For more information contact: Bennett Smith 651-296-6422
Amongst a robust agenda for the upcoming legislative session —which begins February 25—is the Women’s Economic Security Act of 2014. The legislation includes several new initiatives designed to break down barriers to economic progress facing women and all Minnesotans.
Minnesota’s economy is recovering from the recession faster than the rest of the nation, but unfortunately, not everyone is sharing in these gains. Looking at the people who are struggling to stay in the middle class, you’ll see they are disproportionately women. As we work to strengthen our economy, it makes sense to ensure that all Minnesotans have the same opportunities to succeed.
The Women’s Economic Security Act was announced at the Women’s Economic Summit in late January. The Summit featured a bipartisan group of legislators, advocates and community leaders who discussed the economic barriers that face women in Minnesota.
Women have undoubtedly made strides towards workplace equality over the last several decades, but it is no secret that Minnesota women still make only $.80 to every dollar that a man makes. Also, women now make up 50% of Minnesota’s workforce, but make up 58% of workers who are paid $9.50 or less.
In addition, women now are earning more post-secondary degrees than men, but are still clustered in low-wage job sectors such as health assistance, retail, and food service. Only 4% of women complete two-year construction, mechanical or precision production programs. Women are also underrepresented in the field of computer science. Only 17 percent of computer science bachelor’s degrees earned in Minnesota go to women—and we know these fields pay well and are growing.
A barrier for many Minnesota women is maintaining a work-life balance, as women remain the primary caregiver for children and ailing relatives or parents. But many jobs do not provide flexibility or paid leave for these activities. 75% of Minnesotans who provide 20+ hours per week of regular unpaid care to a friend or family member are women.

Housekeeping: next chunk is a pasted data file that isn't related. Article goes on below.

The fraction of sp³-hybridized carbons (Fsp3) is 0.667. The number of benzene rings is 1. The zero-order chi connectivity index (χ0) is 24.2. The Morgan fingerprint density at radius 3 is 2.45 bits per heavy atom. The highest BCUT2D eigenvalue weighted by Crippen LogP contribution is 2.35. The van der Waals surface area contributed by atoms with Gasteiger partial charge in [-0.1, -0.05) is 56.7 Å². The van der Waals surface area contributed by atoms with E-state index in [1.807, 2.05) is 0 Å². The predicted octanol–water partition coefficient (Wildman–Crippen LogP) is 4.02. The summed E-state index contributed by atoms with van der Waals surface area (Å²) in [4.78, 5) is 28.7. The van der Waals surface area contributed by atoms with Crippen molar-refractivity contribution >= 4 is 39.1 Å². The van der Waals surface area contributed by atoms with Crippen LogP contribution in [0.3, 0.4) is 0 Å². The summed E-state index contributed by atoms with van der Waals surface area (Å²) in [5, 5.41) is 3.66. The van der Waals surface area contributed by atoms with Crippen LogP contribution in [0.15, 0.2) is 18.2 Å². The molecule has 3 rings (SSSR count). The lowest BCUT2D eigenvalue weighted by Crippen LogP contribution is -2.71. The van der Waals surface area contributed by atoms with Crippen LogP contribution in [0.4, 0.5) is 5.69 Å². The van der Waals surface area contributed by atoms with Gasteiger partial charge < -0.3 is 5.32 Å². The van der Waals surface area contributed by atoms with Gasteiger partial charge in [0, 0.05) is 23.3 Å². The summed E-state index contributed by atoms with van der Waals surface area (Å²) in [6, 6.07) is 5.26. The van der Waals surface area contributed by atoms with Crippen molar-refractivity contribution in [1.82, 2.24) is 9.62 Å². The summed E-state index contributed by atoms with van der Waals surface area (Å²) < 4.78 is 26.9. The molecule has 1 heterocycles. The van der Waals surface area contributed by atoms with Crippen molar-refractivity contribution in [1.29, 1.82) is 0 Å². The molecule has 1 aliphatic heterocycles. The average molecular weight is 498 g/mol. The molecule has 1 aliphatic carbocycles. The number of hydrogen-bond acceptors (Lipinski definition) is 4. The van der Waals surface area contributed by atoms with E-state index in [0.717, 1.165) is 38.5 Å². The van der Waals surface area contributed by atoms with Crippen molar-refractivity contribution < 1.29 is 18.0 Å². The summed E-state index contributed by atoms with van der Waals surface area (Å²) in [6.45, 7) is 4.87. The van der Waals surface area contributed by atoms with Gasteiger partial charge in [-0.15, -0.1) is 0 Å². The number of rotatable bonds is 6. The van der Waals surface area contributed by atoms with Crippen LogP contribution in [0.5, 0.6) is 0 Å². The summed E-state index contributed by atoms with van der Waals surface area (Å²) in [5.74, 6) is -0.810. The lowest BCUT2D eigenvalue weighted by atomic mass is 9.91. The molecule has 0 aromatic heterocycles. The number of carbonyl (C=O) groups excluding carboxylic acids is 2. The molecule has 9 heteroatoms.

These issues need to be improved so that women in Minnesota can prosper as our economy grows. The Women’s Economic Security Act aims to address a range of these economic barriers by closing the gender pay gap, increasing the minimum wage to $9.50, expanding access to high-quality, affordable childcare, improving family and sick leave, enhancing protections for victims of domestic violence, encouraging women to pursue high-wage jobs, and supporting growth for women-owned small businesses.
There are a lot of priorities for all Minnesotans—men and women---to juggle. As a legislator, I see my role as being there to level the playing field for all of us, to ensure that we can all succeed, and continue building a strong economic future for Minnesota.
The Women’s Economic Security Act is one way to improve our economic strength and increase prosperity for more working Minnesotans. This session we will be working on a variety of other state issues including passing a strong bonding bill to improve state infrastructure, repealing certain business to business taxes, and increasing efficiency in government as part of the ‘unsession.’ At the center of all of this work is keeping Minnesota a great place to live, work and raise a family, and ensuring that in our state is a place where middle class families can succeed.
Please contact me with your input on any of these issues or others that you find important. I appreciate your feedback and look forward to hearing from you.